Personalised 3D-printed medications, deploying customised dosages, may serve particularly well for patients who respond to the same drugs in different ways.  It may also allow pills to be printed in a complex construct of layers, using a combination of drugs to treat multiple conditions at once.  This could help reduce adverse drug reactions and poor adherence to medications for patients on multiple medications. For Africa, this could be a solution for adherence to ARV and TB medication, especially amongst children and the elderly.

  • Virtual reality better than pain killers?

    So we’ve heard how virtual reality (VR) can enhance our social lives. Now we’re going to discuss the medical benefits of the technology. Particularly in pain management.  VR has is being studied for its potential to ease pain by serving as a distracting force during medical procedures like wound care sessions for burn victims. Already, studies and papers on the subject have provided evidence that VR can lessen the sensation of pain, both chronic and acute. 

    While VR is a promising, drug-free option for pain treatment, existing VR systems are expensive and use unconvincing graphics. However, recent advances can allow the development of more realistic and more cost-effective applications. These include;

    improved realismimmersion using 360-degree 3D technologymore affordable delivery systems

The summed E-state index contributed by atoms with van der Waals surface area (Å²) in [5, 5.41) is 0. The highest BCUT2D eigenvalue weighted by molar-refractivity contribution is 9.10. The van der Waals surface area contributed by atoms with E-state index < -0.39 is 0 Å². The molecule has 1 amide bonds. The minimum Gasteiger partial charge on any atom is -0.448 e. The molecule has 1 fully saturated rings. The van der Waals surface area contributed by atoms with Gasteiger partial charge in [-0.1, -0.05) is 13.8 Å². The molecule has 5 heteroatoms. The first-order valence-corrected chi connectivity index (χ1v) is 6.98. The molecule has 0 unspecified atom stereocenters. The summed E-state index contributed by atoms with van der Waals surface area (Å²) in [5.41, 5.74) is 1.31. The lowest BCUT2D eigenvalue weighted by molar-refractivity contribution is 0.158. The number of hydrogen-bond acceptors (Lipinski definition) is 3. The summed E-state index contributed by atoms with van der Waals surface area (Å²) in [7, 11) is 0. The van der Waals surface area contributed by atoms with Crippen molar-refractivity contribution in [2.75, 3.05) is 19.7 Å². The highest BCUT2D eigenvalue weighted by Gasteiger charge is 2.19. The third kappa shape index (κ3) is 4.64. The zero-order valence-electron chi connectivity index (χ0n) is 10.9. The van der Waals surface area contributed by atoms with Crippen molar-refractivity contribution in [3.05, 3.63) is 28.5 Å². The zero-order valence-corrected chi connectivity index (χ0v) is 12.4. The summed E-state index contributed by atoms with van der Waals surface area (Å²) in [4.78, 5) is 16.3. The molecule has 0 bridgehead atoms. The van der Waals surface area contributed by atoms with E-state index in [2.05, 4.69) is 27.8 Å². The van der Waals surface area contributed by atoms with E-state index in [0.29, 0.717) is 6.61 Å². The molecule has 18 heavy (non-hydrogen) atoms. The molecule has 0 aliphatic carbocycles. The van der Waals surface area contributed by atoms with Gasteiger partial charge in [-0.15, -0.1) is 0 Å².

Applied VR, a company in Los Angeles, is already capitalising on these advances. The company is working with hospitals and doctors to get patients using the technology on Samsung’s Gear VR headset and to study its effectiveness as well.   So far, the company has created three different virtual-reality pain applications, as well as one for reducing anxiety.

    Not so far in the future, your doctor might prescribe VR sessions to ease aches and pains, rather than popping a pill.  The greatest challenge it faces right now is finding software developers who want to make applications that target specific medical problems.  Perhaps this is an opportunity for African start-ups looking to innovate in the eHealth space this year.

  • eHealth could avoid and improve prescribed drugs

    As a concept, eHealth that can improve people’s health as much as a drug can, but without the same cost and side-effects, is good. Andreessen Horowitz, a venture firm, says it’ll work. It predicts digital drugs, will become medicine’s third phase, the successor to chemical and protein drugs we have now, but without the cost of bringing them to market. In the US, digital therapeutics don’t usually need Food and Drug Administration (FDA) approval, especially where they promote low-risk lifestyle or dietary changes.

    It’s part of eTherapies, or digital therapeutics. There are two types, medication augmentation and medication replacement. The report says several peer-reviewed studies show that the outcomes are better than drugs alone. About a dozen start-ups are working on it. The apps are different from wellness apps, such as activity monitors, smart scales and sleep trackers. However, eTherapies can include tracking sensors, coaching material and cognitive behavioural therapy.

    A distinguishing feature’s that eTherapies have big ambitions. An example’s Virta Health, based in San Francisco. It aims to reverse diabetes without drugs or surgery using online coaching to encourage people to adhere to a special diet high in fats and low on carbohydrates. Research in 2011 found that “Normalisation of both beta cell function and hepatic insulin sensitivity in type 2 diabetes was achieved by dietary energy restriction alone.”  It took about eight weeks.

    Propeller Health works with GlaxoSmithKline (GSK) to combine GSK’s asthma medications with sensors that patients attach to their inhalers to monitor when they’re used. Patients using the app’s feedback use the medication less often.